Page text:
The SBIC Advisers Relief Act will also provide additional exemptive relief for certain investment advisers that advise an SBIC Fund and other non-venture capital private funds. As referenced above, the Private Fund Adviser Exemption exempts advisers whose clients are solely private funds and whose regulatory assets under management (“RAUM”) in the United States are less than $150 million. This $150 million calculation includes the gross value of the assets of all private funds managed by the adviser, including any uncalled capital commitments, without deduction for any liabilities of the private funds. The SBIC Advisers Relief Act expands the Private Fund Adviser Exemption by excluding assets of SBICs managed by the adviser from the assets included in the $150 million threshold. As a result, an adviser whose non-SBIC private funds have gross assets of less than $150 million may qualify for the exemption, regardless of the AUM of the adviser’s SBIC funds. By way of example, the maximum size of a typical levered SBIC is $225 million (assuming that the SBIC qualifies for and maintains 2:1 leverage on $75 million of capital commitments). Thus an adviser relying on the Private Fund Adviser Exemption could, with the introduction of a single levered SBIC, increase their maximum permitted assets under management to $375 million.

Interaction with State Regulation.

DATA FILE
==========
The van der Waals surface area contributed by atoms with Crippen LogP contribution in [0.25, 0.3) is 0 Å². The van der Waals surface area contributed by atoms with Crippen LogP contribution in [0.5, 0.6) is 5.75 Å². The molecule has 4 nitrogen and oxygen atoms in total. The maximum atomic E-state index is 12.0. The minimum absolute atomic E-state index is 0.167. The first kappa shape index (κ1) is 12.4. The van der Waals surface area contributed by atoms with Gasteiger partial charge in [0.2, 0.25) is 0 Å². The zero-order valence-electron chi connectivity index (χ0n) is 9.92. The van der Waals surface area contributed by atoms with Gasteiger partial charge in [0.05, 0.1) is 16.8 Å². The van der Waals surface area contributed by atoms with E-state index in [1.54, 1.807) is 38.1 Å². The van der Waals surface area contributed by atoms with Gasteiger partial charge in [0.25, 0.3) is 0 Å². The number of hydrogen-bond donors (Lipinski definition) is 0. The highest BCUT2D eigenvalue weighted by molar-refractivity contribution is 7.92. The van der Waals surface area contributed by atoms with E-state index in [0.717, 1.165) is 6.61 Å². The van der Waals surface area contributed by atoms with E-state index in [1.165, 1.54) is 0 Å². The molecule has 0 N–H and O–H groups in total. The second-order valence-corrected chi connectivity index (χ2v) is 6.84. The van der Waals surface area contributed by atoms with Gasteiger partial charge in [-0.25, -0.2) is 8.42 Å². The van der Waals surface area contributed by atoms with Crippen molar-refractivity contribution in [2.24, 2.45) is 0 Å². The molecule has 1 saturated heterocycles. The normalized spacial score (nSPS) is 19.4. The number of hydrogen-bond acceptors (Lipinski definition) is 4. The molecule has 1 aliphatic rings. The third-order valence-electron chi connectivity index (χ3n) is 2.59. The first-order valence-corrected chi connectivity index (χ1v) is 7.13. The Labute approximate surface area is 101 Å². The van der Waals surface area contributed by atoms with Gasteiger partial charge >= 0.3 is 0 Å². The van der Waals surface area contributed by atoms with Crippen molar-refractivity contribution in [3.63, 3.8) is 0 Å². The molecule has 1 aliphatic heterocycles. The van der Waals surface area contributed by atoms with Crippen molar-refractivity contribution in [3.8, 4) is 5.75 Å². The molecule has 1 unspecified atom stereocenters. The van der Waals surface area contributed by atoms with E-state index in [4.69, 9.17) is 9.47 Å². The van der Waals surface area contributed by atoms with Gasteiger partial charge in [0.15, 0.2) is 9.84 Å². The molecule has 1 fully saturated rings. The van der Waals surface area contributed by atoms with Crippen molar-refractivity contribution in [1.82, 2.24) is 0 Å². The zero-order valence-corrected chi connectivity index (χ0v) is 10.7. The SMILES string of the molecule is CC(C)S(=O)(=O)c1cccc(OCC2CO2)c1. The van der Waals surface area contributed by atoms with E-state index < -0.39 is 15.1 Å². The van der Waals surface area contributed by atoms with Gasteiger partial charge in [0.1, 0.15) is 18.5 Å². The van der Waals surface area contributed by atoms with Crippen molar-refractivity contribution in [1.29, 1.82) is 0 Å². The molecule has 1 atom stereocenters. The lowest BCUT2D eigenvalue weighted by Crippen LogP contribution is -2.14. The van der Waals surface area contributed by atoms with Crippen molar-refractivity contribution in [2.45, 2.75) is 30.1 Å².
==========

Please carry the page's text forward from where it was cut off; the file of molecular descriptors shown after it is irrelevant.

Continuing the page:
Neither the Venture Capital Fund Adviser Exemption nor the Private Fund Adviser Exemption will preempt state regulation of fund managers, and state level exemptions are not uniform. Private fund managers must examine the laws of each state in which they do business, or intend to do business, in order to determine the availability of state level exemptions. However, several states have adopted a private fund adviser exemption, based on a model rule developed by the North American Securities Administrators Association (“NASAA”), which requires filing with the applicable state securities regulator a copy of the exempt reporting adviser filing submitted to the SEC. In addition, the NASAA model rule requires that, in order to claim the exemption provided thereby, each private fund that is not a venture capital fund or a 3(c)(7) fund (also known as a “qualified purchaser” fund) must (i) limit investors to those that satisfy the “qualified client” standard set forth in SEC Rule 205-3 (the SEC’s performance fee rule), a higher standard than the “accredited investor” definition, and (ii) deliver to each fund investor annual audited financial statements for the private fund. One current area of uncertainly with respect to NASAA model rule jurisdictions is the extent that an SBIC will be considered to be a “venture capital fund” for purposes of the additional “qualified client” and audit requirements. The SAR Act introduced the change to treat an SBIC as a venture capital fund directly into Section 203(l) of the Advisers Act. The NASAA model rule on the other hand solely cross-references the definition of “venture capital fund” set forth in SEC Rule 203(l)-1. Several state securities regulators have informally indicated that they are considering whether a harmonizing amendment will be introduced to resolve this uncertainty.

As a result of the amendments introduced by the SAR Act, advisers with both SBIC and non-SBIC private funds, and advisers pursuing investment strategies focused on investments in smaller private companies for whom SBICs may be an alternative to expand their advisory business, should consider the effect of these amendments carefully.

1 Section 203(l) of the Advisers Act and SEC Rule 203(l)-1
2 Section 203(m) of the Advisers Act and SEC Rule 203(m)-1
3 Section 203(b)(7) of the Advisers Act.


Asset Management Intelligence - Q1 2016